Guidelines for Awarding and Wearing the Medal of Honor

On July 25,1963 Congress established a set of guidelines under which the Medal of Honor could be awarded which include: while engaged in an action against an enemy of the United States; while engaged in military operations involving conflict with an opposing foreign force; or, while serving with friendly forces engaged in armed conflict against an opposing armed force in which the United States is not a belligerent party.

Originally, the Medal of Honor was only presented to the enlisted, but on March 3, 1863 this was extended to officers as well. It is illegal to sell, wear, or manufacture any decorations or medals authorized by Congress for the armed forces of the United States.

Title 18 United States Code. Sec. 1001, entitled “Statements or entries generally,” June 25, 1948, ch. 45, 62 Stat. 749 provides that: In General. – Whoever knowingly wears, manufactures, or sells any decoration or medal authorized by Congress for the armed forces of the United States, or any of the service medals or badges awarded to the members of such forces, or the ribbon, button, or rosette of any such badge, decoration or medal, or any colorable imitation thereof, except when authorized under regulations made pursuant to law, shall be fined under this title (18 United State Code) or imprisoned not more than six months or both. Source: Congressional Medal of Honor Society: http://www.cmohs.org/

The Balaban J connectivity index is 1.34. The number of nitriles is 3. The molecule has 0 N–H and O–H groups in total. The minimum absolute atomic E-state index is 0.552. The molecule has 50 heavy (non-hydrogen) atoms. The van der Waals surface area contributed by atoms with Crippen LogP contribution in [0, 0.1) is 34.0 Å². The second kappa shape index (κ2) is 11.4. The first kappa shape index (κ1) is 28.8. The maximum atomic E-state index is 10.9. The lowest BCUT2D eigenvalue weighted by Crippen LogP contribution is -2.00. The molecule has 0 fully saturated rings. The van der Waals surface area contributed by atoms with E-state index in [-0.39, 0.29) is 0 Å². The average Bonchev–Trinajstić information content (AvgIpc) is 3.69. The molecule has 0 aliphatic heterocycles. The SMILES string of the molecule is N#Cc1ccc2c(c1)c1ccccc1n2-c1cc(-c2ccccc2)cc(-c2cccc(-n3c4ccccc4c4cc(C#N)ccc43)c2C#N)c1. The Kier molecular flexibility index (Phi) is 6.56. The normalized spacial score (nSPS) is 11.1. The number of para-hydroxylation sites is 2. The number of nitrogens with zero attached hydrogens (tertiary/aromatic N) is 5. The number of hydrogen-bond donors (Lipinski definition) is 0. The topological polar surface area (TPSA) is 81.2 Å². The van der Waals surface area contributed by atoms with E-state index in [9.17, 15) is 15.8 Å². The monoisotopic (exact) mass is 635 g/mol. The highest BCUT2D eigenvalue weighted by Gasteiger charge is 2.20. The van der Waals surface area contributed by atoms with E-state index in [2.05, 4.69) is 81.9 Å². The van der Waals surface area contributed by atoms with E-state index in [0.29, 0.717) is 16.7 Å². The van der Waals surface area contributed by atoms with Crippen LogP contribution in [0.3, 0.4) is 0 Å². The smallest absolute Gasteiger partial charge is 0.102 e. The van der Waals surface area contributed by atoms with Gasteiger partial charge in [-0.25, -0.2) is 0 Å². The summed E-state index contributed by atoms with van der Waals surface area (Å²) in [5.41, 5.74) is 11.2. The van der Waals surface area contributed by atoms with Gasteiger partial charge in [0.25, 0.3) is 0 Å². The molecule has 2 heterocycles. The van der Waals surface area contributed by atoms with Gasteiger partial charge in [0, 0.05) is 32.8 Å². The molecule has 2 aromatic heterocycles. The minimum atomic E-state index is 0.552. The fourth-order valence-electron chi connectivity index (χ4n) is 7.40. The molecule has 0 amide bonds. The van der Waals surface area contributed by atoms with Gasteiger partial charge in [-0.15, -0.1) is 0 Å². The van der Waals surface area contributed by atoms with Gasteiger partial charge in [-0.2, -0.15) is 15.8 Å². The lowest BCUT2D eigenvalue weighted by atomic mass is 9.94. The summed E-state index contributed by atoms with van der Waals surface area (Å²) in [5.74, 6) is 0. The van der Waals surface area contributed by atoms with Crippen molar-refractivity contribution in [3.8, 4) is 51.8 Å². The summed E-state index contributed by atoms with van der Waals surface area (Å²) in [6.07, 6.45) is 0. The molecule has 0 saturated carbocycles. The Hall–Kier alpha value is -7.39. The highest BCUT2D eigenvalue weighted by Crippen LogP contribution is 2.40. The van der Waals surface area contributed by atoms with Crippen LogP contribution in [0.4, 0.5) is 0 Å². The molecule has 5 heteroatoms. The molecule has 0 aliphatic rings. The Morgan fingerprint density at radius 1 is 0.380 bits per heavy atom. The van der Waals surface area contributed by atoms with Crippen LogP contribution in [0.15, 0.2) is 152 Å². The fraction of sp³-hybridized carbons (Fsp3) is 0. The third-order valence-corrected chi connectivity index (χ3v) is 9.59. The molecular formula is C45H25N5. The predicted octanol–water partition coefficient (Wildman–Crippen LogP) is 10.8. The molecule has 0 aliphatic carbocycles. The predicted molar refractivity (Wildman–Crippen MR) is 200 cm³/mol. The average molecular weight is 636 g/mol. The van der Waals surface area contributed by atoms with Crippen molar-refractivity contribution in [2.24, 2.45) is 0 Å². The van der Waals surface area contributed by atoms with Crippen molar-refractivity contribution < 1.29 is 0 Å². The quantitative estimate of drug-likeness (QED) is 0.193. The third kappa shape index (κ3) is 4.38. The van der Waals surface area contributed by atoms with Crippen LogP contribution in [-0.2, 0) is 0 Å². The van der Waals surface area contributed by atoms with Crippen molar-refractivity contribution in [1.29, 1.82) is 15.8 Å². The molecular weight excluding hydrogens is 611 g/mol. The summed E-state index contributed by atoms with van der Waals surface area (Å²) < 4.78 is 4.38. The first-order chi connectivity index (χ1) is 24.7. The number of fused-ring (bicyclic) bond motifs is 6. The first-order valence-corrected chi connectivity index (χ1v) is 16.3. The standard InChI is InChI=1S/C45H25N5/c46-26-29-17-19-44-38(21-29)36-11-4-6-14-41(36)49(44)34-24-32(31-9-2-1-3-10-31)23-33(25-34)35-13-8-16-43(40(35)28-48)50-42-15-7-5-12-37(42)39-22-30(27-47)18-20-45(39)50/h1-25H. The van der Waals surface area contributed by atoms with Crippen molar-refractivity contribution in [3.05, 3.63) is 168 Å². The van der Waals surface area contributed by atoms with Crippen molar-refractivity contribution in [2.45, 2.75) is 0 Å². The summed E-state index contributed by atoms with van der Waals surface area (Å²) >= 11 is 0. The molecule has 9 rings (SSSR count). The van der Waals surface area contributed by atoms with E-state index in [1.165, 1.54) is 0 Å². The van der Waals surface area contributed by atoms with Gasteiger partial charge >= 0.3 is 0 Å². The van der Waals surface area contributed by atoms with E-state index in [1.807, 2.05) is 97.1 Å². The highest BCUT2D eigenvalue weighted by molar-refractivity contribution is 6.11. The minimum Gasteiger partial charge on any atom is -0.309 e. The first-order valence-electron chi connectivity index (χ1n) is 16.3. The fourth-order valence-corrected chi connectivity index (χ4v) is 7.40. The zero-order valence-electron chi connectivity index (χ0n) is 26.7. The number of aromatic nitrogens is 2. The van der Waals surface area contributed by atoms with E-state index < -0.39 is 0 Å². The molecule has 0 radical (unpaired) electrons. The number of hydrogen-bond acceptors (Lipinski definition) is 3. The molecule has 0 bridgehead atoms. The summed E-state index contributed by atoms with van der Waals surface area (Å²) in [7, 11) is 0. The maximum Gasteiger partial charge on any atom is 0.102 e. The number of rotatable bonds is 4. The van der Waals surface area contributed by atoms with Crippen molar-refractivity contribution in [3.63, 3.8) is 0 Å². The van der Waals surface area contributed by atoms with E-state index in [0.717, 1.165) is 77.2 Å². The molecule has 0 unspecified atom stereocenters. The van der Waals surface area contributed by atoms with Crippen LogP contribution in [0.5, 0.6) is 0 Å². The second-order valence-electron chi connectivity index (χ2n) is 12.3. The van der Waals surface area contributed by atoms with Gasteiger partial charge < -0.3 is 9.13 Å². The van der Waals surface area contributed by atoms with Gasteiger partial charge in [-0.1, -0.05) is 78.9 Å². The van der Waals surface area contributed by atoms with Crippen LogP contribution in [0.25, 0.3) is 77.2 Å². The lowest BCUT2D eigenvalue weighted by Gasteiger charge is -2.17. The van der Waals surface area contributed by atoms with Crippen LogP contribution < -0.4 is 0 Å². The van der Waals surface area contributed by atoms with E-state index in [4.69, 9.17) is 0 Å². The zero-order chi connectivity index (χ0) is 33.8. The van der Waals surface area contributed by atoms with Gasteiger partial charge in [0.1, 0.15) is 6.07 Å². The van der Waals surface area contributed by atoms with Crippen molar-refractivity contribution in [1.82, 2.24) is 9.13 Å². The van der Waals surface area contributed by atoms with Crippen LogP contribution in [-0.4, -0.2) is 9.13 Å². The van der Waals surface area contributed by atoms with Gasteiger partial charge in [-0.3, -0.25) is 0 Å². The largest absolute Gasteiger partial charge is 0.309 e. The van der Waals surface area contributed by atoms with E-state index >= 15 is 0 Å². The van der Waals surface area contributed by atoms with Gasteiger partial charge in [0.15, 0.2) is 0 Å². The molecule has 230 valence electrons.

Tomorrow, The Latest Medal of Honor Award. Rita Bay

1 Comment

Filed under Event of the Week

One response to “Guidelines for Awarding and Wearing the Medal of Honor

  1. When I was a relatively new 2nd Lt. I was walking slightly ahead of a group of fellow young officers on the way to the base headquarters building. A Staff Sergeant was walking toward us and normally would salute the group of commissioned officers first and then we would return his salute; however, I notice the light blue ribbon with tiny stars that he wore above his many other ribbons and I rendered him a smart salute first. When the other young officers caught up with me, they asked why I’d saluted the Sergeant first and I asked them why they didn’t do the same, he was wearing the ribbon that goes with the Medal of Honor and even a Four Star General should salute a military member of any rank wearing that medal or it’s ribbon first. They had no clue and probably had never heard of that provision nor recognized the ribbon the Sergeant was wearing. I believe the Sergeant had been awarded the medal for his heroic actions in World War Two. It was an honor to render a salute to such a hero!

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